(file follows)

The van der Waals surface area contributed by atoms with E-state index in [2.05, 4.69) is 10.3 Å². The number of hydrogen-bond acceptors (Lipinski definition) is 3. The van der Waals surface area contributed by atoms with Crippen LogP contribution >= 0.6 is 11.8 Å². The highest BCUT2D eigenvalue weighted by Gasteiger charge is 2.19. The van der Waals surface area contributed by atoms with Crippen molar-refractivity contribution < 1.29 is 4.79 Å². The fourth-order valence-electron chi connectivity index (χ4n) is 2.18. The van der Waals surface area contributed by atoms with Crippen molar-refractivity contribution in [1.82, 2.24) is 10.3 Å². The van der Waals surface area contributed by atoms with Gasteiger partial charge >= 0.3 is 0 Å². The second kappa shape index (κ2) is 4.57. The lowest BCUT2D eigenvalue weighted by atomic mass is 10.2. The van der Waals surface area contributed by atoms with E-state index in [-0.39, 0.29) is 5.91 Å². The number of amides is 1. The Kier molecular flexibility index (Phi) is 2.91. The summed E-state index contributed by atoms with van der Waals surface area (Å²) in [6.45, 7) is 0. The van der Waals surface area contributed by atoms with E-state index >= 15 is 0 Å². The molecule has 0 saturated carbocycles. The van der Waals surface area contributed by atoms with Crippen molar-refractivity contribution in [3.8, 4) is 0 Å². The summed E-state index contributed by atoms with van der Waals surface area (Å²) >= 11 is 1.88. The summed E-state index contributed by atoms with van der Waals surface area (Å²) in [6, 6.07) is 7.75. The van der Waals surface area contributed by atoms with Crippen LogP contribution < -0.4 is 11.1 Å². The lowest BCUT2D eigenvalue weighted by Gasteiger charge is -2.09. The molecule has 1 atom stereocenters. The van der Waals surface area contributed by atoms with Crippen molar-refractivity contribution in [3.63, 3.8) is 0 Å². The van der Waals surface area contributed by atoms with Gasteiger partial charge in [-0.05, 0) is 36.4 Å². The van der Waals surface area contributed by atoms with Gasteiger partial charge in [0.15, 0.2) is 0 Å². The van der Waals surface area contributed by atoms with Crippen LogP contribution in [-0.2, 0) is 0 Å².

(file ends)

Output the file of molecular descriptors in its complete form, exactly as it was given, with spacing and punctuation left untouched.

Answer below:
The van der Waals surface area contributed by atoms with E-state index in [2.05, 4.69) is 10.3 Å². The number of hydrogen-bond acceptors (Lipinski definition) is 3. The van der Waals surface area contributed by atoms with Crippen LogP contribution >= 0.6 is 11.8 Å². The highest BCUT2D eigenvalue weighted by Gasteiger charge is 2.19. The van der Waals surface area contributed by atoms with Crippen molar-refractivity contribution < 1.29 is 4.79 Å². The fourth-order valence-electron chi connectivity index (χ4n) is 2.18. The van der Waals surface area contributed by atoms with Crippen molar-refractivity contribution in [1.82, 2.24) is 10.3 Å². The van der Waals surface area contributed by atoms with Gasteiger partial charge >= 0.3 is 0 Å². The second kappa shape index (κ2) is 4.57. The lowest BCUT2D eigenvalue weighted by atomic mass is 10.2. The van der Waals surface area contributed by atoms with E-state index in [-0.39, 0.29) is 5.91 Å². The number of amides is 1. The Kier molecular flexibility index (Phi) is 2.91. The summed E-state index contributed by atoms with van der Waals surface area (Å²) in [6.45, 7) is 0. The van der Waals surface area contributed by atoms with E-state index >= 15 is 0 Å². The molecule has 0 saturated carbocycles. The van der Waals surface area contributed by atoms with Crippen molar-refractivity contribution in [3.8, 4) is 0 Å². The summed E-state index contributed by atoms with van der Waals surface area (Å²) >= 11 is 1.88. The summed E-state index contributed by atoms with van der Waals surface area (Å²) in [6, 6.07) is 7.75. The van der Waals surface area contributed by atoms with Crippen LogP contribution < -0.4 is 11.1 Å². The lowest BCUT2D eigenvalue weighted by Gasteiger charge is -2.09. The molecule has 1 atom stereocenters. The van der Waals surface area contributed by atoms with Crippen molar-refractivity contribution in [3.63, 3.8) is 0 Å². The van der Waals surface area contributed by atoms with Gasteiger partial charge in [-0.05, 0) is 36.4 Å². The van der Waals surface area contributed by atoms with Gasteiger partial charge in [0.15, 0.2) is 0 Å². The van der Waals surface area contributed by atoms with Crippen LogP contribution in [-0.2, 0) is 0 Å².